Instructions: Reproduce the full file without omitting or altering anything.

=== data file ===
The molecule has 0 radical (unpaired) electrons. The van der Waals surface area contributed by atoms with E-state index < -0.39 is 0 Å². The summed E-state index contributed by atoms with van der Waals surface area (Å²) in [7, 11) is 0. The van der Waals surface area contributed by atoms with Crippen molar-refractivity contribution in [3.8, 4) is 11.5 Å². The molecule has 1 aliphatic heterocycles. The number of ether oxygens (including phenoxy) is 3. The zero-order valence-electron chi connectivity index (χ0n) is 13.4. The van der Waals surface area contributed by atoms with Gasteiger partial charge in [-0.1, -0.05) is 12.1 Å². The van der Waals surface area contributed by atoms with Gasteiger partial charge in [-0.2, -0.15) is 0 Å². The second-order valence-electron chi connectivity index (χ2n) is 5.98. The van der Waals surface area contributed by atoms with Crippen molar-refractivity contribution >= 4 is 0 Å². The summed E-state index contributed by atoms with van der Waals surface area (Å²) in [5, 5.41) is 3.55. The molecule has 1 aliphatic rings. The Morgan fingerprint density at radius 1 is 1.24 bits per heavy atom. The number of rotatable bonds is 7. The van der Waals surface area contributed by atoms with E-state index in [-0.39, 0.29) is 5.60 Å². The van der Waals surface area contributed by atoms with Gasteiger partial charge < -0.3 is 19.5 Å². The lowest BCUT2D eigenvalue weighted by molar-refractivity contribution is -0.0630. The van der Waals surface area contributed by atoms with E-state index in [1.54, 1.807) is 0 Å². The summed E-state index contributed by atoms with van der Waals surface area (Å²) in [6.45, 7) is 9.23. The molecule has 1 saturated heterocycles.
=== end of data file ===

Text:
The molecule has 0 radical (unpaired) electrons. The van der Waals surface area contributed by atoms with E-state index < -0.39 is 0 Å². The summed E-state index contributed by atoms with van der Waals surface area (Å²) in [7, 11) is 0. The van der Waals surface area contributed by atoms with Crippen molar-refractivity contribution in [3.8, 4) is 11.5 Å². The molecule has 1 aliphatic heterocycles. The number of ether oxygens (including phenoxy) is 3. The zero-order valence-electron chi connectivity index (χ0n) is 13.4. The van der Waals surface area contributed by atoms with Gasteiger partial charge in [-0.1, -0.05) is 12.1 Å². The van der Waals surface area contributed by atoms with Gasteiger partial charge in [-0.2, -0.15) is 0 Å². The second-order valence-electron chi connectivity index (χ2n) is 5.98. The van der Waals surface area contributed by atoms with Crippen molar-refractivity contribution >= 4 is 0 Å². The summed E-state index contributed by atoms with van der Waals surface area (Å²) in [5, 5.41) is 3.55. The molecule has 1 aliphatic rings. The Morgan fingerprint density at radius 1 is 1.24 bits per heavy atom. The number of rotatable bonds is 7. The van der Waals surface area contributed by atoms with E-state index in [-0.39, 0.29) is 5.60 Å². The van der Waals surface area contributed by atoms with Gasteiger partial charge < -0.3 is 19.5 Å². The lowest BCUT2D eigenvalue weighted by molar-refractivity contribution is -0.0630. The van der Waals surface area contributed by atoms with E-state index in [1.54, 1.807) is 0 Å². The summed E-state index contributed by atoms with van der Waals surface area (Å²) in [6.45, 7) is 9.23. The molecule has 1 saturated heterocycles.